By KATHLEEN LAUFENBERG
TALLAHASSEE, Fla. — At the MagLab’s next Science Café, on April 1, you can meet Tallahassee’s foremost Magneto Man. No fooling.
Director Greg Boebinger will celebrate his 10th year as the MagLab’s leader by hosting Science Café from 6:15 p.m. to about 7:30 p.m. at Backwoods Bistro. Come early to grab a good seat and order something tasty. This is your chance to meet the lab’s scientific commander in chief!
Boebinger will reflect on some of the lab’s biggest accomplishments during his tenure, which include:
Bringing the lab’s powerful, two-story tall MRI (magnet resonance imaging) machine online.
Overhauling the lab’s 45 tesla magnet, the most powerful magnet of its kind, so that it could run essentially non-stop at full power instead of less than an hour a day.
Building a one-of-a-kind “split” magnet that allows researchers to shoot laser beams at their experiment (aka, optics research).
He will also allow plenty of time to interact with the audience and share a few personal stories about a decade of magnetic moments.
“I plan to roll with the questions,” said Boebinger, who, unlike many laboratory directors is a scientist himself. “That’s some of the fun of this job — flying without a parachute and seeing where you land.”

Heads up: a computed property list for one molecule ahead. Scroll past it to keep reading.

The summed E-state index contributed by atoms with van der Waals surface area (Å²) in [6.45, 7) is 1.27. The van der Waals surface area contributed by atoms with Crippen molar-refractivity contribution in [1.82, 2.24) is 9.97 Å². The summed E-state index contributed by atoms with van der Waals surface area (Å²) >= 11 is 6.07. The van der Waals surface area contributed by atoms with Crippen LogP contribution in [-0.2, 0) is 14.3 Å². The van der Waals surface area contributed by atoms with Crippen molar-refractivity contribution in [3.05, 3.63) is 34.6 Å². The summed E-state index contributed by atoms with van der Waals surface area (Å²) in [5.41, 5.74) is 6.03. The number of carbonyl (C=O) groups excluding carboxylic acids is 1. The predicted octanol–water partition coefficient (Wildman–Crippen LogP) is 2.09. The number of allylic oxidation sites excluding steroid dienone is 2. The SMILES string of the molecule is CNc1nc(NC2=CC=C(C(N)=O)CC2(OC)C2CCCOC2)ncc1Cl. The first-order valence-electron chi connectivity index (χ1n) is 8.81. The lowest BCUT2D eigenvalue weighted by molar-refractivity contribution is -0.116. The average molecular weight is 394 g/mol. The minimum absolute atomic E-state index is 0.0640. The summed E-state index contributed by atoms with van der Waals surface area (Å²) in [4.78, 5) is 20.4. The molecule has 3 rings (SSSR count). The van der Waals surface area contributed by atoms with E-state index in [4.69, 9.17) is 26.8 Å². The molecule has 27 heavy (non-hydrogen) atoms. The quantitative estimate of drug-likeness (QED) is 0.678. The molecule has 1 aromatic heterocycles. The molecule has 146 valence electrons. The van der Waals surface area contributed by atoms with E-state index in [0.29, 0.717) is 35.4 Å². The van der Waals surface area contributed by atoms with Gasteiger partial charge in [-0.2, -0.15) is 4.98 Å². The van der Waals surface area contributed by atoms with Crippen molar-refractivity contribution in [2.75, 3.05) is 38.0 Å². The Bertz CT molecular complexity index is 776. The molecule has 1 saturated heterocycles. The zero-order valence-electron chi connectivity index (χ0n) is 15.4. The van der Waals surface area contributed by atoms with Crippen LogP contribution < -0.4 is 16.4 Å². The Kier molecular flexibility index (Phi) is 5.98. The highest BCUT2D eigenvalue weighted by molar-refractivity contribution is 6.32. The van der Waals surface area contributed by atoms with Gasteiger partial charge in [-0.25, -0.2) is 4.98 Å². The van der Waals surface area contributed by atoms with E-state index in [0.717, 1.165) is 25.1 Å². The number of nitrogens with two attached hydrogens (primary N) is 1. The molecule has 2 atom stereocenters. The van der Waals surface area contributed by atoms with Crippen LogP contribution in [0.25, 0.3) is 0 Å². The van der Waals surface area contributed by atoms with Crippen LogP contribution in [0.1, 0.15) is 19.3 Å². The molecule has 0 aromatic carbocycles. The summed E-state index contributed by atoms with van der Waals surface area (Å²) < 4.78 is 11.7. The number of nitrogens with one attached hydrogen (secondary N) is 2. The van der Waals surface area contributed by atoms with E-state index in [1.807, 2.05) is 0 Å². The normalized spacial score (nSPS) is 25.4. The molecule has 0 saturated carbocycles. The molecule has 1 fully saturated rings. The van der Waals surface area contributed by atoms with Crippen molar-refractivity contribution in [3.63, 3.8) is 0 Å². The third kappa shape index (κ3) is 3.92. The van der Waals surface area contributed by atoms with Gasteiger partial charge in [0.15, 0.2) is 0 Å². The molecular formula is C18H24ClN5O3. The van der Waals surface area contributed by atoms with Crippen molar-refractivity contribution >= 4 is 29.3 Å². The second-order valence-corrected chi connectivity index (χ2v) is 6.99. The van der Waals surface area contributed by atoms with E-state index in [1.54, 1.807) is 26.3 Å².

Researchers at the MagLab often do the same thing, in that they perform experiments without knowing what will happen or if the outcome will have any immediate practical application. That’s because scientists at the Magnet Lab do both basic research that seeks fundamental knowledge about how the world works as well as applied research, which seeks scientific solutions to specific problems.
Boebinger — one of four sons of an Indianapolis minister and an elementary-school teacher — has always set the bar high for himself. He received not one, but three bachelor’s degrees from Purdue University: in electrical engineering, physics and philosophy. He spent a year as a graduate physics student at Cambridge University, then headed to the Massachusetts Institute of Technology for his doctorate in physics. Prior to taking the helm at the Magnet Lab, he was the director of the MagLab’s Pulsed Magnetic Field Laboratory at Los Alamos National Laboratory in New Mexico.
It’s your time to get a peek behind the curtain. What does it take to run the world’s best high magnetic field research facility? Bring all your questions about Boebinger’s 10 years at the top.
The National High Magnetic Field Laboratory is the world’s largest and highest-powered magnet facility. Located at Florida State University, the University of Florida and Los Alamos National Laboratory, the interdisciplinary National MagLab hosts scientists from around the world to perform basic research in high magnetic fields, advancing our understanding of materials, energy and life. The lab is funded by the National Science Foundation (DMR-1157490) and the state of Florida. For more information, visit us online at nationalmaglab.org or follow us on Facebook, Twitter, Instagram and Pinterest at NationalMagLab.